The backpack could also keep the familiar a secret, as while it is hidden away, those whom the master encounters might never suspect its presence. Larger backpacks may be customized to have a small familiar compartment and still have a larger compartment to hold adventuring gear.

Scroll tubes with air holes drilled in them make excellent familiar dwelling spaces for toads, rats, snakes, weasels, and other small creatures. When hung from a belt, backpack or saddle, such gear can keep a familiar safe and in complete concealment.

Magical Protections

Clever spellcasters have developed a few more magical-based strategies to keep their familiars safe, and even non-spellcasters can often avail themselves on the skills of those in their party to do the same.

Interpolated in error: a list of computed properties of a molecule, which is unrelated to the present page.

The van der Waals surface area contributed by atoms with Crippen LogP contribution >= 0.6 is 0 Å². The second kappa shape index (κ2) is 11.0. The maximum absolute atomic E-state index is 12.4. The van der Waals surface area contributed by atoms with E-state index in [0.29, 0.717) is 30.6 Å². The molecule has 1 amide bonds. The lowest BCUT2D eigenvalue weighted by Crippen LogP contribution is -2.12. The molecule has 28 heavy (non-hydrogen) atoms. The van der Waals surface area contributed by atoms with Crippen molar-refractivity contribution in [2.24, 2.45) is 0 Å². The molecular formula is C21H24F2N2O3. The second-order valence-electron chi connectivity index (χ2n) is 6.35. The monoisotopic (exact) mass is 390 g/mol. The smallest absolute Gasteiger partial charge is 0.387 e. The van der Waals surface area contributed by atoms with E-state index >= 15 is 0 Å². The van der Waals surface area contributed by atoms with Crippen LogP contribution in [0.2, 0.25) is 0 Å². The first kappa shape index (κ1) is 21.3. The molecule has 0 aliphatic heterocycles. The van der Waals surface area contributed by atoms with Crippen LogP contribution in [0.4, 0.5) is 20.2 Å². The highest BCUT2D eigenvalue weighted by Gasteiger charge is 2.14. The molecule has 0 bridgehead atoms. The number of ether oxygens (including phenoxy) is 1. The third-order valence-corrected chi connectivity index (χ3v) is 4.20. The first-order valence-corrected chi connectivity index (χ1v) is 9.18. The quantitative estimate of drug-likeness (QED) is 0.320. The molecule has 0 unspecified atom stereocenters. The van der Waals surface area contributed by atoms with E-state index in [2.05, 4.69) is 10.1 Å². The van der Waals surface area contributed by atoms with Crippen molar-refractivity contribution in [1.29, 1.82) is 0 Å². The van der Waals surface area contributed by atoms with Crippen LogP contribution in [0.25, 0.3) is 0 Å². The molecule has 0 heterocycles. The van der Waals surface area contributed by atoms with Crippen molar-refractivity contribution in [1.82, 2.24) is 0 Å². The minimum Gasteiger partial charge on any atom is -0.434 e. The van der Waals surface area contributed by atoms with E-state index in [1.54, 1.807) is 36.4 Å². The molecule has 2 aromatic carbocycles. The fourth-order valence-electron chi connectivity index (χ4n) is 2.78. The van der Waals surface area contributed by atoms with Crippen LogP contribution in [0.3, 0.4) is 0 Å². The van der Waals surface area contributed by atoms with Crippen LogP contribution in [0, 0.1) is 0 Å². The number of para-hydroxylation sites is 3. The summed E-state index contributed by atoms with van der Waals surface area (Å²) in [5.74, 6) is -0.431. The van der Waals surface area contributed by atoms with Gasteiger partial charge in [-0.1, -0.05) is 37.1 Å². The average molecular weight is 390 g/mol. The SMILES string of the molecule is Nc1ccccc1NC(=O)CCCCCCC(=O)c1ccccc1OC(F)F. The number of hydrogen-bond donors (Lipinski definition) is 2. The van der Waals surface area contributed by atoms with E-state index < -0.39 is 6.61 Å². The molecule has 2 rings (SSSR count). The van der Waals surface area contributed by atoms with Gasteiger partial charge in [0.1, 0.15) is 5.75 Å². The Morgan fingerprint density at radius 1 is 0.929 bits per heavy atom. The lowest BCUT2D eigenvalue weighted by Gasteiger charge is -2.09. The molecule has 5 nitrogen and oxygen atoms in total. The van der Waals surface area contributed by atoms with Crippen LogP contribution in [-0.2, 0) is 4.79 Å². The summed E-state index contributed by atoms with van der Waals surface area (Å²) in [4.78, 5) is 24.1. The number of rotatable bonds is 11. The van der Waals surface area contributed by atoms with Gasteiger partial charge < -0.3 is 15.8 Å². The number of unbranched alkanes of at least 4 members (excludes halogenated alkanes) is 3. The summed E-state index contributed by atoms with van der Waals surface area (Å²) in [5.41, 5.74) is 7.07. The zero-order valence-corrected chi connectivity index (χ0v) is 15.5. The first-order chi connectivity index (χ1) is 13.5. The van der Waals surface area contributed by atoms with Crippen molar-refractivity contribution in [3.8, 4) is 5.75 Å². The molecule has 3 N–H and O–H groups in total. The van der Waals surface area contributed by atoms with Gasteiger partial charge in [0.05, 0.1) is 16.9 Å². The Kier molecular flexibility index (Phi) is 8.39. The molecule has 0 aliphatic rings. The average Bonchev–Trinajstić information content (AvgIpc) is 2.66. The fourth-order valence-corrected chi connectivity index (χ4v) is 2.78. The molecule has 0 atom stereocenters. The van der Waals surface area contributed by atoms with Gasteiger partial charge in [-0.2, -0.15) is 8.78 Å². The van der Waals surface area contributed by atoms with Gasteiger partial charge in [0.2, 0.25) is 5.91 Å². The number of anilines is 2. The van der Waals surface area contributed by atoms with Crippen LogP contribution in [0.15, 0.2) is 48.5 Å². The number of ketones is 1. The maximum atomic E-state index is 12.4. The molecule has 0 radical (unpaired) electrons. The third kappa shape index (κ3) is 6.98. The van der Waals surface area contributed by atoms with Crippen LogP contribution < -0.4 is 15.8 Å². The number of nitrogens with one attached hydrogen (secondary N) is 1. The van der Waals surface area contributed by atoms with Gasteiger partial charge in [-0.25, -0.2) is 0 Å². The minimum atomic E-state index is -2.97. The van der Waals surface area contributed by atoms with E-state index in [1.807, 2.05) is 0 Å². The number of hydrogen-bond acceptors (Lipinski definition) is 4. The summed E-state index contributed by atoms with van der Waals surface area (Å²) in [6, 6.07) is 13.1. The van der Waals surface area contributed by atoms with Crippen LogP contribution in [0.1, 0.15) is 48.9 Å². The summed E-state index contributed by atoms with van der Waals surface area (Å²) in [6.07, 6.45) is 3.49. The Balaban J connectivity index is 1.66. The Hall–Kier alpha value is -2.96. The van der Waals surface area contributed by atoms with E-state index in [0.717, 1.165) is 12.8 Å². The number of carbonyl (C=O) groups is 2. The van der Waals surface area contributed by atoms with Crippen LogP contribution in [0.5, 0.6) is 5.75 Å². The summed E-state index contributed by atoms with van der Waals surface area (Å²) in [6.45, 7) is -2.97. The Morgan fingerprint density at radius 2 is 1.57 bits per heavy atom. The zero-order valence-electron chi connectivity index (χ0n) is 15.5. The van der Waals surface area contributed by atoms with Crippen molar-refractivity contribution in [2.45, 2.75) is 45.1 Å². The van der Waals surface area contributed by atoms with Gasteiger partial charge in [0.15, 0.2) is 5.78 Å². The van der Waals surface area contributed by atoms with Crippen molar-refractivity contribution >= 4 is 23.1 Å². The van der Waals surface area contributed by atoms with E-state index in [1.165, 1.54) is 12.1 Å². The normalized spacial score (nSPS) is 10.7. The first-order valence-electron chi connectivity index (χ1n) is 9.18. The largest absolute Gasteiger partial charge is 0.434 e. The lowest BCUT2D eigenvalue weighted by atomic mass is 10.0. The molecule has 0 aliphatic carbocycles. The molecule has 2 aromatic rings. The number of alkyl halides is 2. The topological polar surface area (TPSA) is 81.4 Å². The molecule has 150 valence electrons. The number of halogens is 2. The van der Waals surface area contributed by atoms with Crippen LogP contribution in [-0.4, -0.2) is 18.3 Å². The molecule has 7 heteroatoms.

Spellcasters typically have the ability to share spells with their familiar. As a result, they can use spells such as resistance, shield, protection from energy, protection from evil/good, blur, bless and displacement to offer protection both to themselves and their familiars. Spells such as expeditious retreat and haste can help familiars rapidly flee from areas of conflict. Spider climb can allow familiars to hide in unexpected places and away from the threat of trampling feet. Enhance ability, mage armor and barkskin can all raise a familiar’s armor class. Rope trick can shelter familiars during an attack, while dimension door and teleport can whisk them away to safety. Invisibility can keep a familiar unseen during combat, while resilient sphere is a great way to keep familiars safe during combat. Other defensive spells offer similar protection.